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Exploring Types of Prayer and Quality of Life: A Research Note
Margaret M. Poloma and Brian F. Pendleton
Review of Religious Research
Vol. 31, No. 1 (Sep., 1989), pp. 46-53
Published by: Religious Research Association, Inc.
Stable URL: http://www.jstor.org/stable/3511023
Page Count: 8
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A review of social science literature reveals that, although most Americans claim to pray, little interest has been shown by researchers in the relationship between types of prayer and quality of life. Survey data that focus on subjective perceptions of quality of life and items measuring the frequency of prayer and forms of religiosity are used to investigate the influence of types of prayer on five quality of life indices. Four distinct types of prayer were revealed through a factor analysis of fifteen prayer activity items, each of which relate differently to the five quality of life measures. Prayer, like its parent concept of religiosity, is clearly multidimensional and contributes to profiling quality of life.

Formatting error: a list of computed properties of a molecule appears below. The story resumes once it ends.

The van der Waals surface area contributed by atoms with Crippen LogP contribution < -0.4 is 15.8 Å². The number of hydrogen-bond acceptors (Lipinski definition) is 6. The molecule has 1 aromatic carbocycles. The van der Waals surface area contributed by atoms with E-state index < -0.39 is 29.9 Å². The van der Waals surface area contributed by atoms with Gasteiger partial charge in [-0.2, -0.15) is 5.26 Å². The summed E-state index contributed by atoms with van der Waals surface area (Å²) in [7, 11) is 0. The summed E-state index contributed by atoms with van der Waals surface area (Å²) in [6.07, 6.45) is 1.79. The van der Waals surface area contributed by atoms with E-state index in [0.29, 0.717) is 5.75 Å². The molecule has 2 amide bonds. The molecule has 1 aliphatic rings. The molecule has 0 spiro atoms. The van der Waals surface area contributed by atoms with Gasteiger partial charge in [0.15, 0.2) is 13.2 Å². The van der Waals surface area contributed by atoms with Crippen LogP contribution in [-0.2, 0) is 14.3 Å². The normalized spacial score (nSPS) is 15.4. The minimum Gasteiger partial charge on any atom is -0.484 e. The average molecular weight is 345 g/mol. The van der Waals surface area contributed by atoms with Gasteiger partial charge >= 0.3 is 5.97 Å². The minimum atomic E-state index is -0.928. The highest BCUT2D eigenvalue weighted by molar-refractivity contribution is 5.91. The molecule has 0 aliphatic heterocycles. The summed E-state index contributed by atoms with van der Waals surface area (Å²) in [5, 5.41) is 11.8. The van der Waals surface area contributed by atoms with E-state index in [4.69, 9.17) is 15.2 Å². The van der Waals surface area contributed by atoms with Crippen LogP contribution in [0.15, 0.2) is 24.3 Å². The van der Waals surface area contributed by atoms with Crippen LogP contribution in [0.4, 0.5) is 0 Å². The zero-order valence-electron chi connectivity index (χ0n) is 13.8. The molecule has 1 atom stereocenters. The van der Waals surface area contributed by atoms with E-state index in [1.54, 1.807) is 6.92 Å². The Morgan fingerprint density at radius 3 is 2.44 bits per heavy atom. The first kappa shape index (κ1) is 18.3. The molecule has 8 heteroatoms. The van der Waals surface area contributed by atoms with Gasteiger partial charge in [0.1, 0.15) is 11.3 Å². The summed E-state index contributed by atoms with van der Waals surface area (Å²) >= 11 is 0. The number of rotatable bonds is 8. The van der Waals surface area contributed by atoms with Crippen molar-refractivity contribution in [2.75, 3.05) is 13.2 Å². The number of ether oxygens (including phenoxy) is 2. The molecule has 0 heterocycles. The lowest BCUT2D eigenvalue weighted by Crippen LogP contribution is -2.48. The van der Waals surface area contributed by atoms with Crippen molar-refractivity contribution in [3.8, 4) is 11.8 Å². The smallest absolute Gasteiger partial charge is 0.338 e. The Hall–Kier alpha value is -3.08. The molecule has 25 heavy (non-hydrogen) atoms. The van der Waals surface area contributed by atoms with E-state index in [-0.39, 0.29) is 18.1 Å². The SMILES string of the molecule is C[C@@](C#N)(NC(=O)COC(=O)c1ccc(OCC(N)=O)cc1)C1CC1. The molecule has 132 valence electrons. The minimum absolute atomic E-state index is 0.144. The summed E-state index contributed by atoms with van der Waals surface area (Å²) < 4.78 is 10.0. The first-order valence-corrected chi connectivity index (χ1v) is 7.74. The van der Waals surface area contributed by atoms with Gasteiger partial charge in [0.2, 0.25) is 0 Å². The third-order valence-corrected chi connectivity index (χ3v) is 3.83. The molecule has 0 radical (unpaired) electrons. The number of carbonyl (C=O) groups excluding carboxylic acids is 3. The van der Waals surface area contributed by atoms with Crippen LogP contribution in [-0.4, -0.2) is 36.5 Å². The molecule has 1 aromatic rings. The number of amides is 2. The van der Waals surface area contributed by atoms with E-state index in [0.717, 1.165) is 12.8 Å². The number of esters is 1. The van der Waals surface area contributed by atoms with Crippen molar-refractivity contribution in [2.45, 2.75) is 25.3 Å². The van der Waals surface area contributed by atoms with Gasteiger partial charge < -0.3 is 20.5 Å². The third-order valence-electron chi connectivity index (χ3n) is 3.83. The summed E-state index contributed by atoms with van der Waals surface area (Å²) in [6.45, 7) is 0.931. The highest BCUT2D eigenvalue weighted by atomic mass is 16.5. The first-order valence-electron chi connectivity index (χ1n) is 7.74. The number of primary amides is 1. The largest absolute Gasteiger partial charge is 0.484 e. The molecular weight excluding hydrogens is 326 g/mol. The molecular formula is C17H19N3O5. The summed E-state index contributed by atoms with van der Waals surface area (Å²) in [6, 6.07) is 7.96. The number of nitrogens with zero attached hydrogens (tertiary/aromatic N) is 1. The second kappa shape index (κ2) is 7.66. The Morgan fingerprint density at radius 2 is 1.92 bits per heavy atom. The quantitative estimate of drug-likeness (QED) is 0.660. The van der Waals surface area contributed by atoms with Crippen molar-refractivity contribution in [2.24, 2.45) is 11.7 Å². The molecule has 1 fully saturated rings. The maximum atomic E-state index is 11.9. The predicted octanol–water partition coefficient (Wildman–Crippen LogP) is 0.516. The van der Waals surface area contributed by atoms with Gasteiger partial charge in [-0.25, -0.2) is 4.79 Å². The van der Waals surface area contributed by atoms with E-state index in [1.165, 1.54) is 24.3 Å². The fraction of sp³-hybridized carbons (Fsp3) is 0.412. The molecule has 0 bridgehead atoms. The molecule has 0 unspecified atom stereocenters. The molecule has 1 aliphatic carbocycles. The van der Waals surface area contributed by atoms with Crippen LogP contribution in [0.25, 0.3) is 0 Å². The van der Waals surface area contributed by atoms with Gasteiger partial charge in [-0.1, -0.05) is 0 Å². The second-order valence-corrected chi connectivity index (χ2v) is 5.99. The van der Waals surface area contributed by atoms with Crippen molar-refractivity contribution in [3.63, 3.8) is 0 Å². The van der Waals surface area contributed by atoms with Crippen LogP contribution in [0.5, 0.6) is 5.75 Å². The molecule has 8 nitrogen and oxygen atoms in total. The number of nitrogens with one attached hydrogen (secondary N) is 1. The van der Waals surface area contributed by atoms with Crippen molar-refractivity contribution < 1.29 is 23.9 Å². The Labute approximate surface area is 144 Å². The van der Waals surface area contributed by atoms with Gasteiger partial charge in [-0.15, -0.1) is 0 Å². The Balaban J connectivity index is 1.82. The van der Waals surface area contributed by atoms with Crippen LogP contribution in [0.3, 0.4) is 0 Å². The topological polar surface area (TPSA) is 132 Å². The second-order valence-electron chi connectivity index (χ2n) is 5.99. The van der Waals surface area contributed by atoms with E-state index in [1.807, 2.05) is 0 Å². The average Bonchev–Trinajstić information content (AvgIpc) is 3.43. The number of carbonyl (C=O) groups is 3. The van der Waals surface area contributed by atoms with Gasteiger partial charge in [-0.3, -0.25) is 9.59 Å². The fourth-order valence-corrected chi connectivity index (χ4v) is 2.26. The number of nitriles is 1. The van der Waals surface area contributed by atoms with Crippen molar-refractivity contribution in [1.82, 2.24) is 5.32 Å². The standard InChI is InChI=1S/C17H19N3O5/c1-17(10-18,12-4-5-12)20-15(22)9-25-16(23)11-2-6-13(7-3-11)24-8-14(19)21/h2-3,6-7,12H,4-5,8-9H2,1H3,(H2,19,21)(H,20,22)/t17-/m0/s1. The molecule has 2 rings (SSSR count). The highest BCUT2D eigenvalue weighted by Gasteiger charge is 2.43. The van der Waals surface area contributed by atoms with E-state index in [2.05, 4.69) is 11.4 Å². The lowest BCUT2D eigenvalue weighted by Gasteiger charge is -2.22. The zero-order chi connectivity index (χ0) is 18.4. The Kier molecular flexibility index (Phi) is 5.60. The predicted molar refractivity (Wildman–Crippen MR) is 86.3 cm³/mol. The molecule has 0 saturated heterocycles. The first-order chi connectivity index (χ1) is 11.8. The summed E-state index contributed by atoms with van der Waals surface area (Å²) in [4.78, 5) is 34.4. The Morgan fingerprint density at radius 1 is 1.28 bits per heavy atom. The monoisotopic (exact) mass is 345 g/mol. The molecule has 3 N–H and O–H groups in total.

Review of Religious Research © 1989 Religious Research Association, Inc.